Joan Myers Brown, founder and executive artistic director of Philadanco!, still moves with balletic grace in spite of her 87 years. She spoke of her decision to use two choreographers, asking each for a piece from their past and a premiere, presenting, she said with a wink, “both old and new.”
The first piece, Pacing, by Milton Myers, had its Philadanco premiere in 1986. The musical soundtrack by Francis Bebey was both of an African suggestion, yet also used wooden flutes reminiscent of South America. The dance steps, including fearless leaps, had the dancers mirror each other perfectly, and this was reflected in the costumes by Natasha Guruleva, with cutouts either on the left or right of the male dancer – so that they, too, were mirrored. The first section had a few uneven measures, but Section two was superlative.
It was hard not to be mesmerized by Rosita Adamo and Joe Gonzalez in Christopher Huggins amazing piece, When Dawn comes, which the company premiered in 2013. Not only are both dancers amazing in their technique and timing, but they are incredibly strong and muscular. Mr. Gonzalez had no trouble lifting, throwing, and tossing Ms. Adamo about, but when the tables were turned, Ms. Adamo lifted him easily, making the audience gasp.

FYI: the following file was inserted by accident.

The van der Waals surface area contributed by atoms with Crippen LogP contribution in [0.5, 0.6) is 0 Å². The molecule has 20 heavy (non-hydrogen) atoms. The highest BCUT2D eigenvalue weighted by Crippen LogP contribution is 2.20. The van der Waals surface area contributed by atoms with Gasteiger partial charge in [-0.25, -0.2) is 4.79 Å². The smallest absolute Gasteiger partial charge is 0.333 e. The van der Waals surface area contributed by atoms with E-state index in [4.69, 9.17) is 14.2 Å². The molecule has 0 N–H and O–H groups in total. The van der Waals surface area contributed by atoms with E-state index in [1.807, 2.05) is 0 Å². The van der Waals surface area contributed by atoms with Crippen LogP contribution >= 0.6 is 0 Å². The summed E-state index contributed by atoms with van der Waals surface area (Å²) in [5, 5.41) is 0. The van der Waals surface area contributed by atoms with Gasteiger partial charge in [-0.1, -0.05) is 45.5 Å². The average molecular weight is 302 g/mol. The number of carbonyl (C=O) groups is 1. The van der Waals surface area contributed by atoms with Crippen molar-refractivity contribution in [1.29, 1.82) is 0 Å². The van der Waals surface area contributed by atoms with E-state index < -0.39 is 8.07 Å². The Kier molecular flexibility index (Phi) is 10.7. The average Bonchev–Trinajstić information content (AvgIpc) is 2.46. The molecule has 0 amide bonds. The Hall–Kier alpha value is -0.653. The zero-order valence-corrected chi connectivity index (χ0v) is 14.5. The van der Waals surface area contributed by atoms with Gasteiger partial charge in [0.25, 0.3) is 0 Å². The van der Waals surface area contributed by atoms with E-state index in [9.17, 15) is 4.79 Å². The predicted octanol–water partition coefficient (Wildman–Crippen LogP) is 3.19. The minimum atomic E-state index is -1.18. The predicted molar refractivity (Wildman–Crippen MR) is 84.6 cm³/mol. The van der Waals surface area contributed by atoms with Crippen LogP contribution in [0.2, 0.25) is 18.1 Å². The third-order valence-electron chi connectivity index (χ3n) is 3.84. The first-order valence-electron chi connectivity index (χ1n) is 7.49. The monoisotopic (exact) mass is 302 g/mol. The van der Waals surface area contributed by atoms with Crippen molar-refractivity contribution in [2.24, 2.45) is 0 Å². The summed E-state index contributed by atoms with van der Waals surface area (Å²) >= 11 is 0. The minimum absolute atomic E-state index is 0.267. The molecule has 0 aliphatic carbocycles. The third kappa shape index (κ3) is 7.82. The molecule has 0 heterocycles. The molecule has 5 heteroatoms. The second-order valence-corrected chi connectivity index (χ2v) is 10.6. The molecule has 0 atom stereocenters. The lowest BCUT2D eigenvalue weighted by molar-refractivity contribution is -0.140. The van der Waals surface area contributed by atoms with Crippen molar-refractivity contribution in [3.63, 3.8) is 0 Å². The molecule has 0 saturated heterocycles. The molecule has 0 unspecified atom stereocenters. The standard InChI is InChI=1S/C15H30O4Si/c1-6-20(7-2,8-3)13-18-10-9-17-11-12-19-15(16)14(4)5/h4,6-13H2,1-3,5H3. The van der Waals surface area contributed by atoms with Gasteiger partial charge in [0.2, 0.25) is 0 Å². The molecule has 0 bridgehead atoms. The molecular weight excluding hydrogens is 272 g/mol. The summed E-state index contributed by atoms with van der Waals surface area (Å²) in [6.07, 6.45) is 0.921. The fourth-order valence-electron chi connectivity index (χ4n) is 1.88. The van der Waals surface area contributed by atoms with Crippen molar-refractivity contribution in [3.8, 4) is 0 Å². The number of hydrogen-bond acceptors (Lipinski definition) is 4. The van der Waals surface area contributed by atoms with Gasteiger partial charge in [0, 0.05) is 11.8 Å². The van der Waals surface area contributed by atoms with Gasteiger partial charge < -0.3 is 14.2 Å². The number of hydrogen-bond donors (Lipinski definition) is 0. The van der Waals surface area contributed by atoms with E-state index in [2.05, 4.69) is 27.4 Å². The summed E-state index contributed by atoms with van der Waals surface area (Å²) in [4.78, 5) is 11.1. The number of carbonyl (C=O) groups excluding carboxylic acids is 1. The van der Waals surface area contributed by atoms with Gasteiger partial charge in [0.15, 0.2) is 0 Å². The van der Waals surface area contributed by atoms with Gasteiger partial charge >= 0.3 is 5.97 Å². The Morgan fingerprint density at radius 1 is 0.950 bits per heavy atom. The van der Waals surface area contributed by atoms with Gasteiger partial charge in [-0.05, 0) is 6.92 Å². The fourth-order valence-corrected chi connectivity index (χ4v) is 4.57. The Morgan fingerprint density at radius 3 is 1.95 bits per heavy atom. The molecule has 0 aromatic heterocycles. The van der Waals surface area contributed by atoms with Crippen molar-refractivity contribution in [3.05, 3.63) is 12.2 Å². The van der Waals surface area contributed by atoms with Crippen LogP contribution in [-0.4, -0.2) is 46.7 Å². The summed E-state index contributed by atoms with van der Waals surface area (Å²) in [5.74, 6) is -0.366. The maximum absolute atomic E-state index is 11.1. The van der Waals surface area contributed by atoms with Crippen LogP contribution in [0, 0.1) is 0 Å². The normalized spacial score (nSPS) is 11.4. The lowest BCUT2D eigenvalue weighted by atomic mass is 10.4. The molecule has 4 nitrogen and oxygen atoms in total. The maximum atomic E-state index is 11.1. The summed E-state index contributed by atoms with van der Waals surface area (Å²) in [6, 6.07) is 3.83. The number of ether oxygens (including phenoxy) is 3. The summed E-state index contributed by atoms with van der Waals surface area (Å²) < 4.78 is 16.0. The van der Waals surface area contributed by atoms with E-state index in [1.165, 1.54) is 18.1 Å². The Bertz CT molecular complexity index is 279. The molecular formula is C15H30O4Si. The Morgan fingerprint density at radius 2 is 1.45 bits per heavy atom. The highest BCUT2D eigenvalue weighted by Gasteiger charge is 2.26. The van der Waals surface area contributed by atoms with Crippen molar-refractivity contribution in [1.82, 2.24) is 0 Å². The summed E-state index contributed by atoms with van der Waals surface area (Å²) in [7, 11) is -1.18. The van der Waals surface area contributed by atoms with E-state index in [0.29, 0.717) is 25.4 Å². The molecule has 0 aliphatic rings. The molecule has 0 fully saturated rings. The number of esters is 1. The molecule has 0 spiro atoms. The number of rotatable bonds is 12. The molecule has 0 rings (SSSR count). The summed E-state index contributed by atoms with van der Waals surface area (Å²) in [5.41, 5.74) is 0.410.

The world premiere by Milton Myers, Waves, a daring use of the Horton technique, used plain gym suit costuming. The starkness of both costuming and the more kinetic movements made it less appealing and the minimalist score by John Levis had a driving rhythm that seemed harsh.
The world premiere by Christopher L. Huggins, I Come as One, But Stand as 10,000, was a gut-wrenching view of rape. Inspired by the writings of Maya Angelou, this choreography incorporated dance steps which resembling writhing, screaming, and squirming. The dance and the music by Darryl J. Hoffman, was beautiful but wrenching. No skin was revealed and nothing untoward was shown, but the movements of the male and female dancers made it clear that there are times when physical force is a cruel and decimating weapon. To express that through choreography is genius and Mr. Huggins has created a masterpiece in this dance, no matter how hard it is to watch. The last movement, entitled “The Protest,” brought out a lively dance marathon in which the women seemed to win that horrific battle and come out whole. This finale took the edge off of the very blunt but realistic choreography of the preceding movements.
Philadanco’s has achieved a mastery of their brand of dance – a jazzed balletic and technically superb choreography which bridges the gap between classical and modern dance.
[The Kimmel Center presents Philadanco!’s Choreographers on the Move November 16-18, 2018 at the Perelman Theater, Kimmel Center, 300 S. Broad Street, Philadelphia, kimmelcenter.org, 215-893-1999.]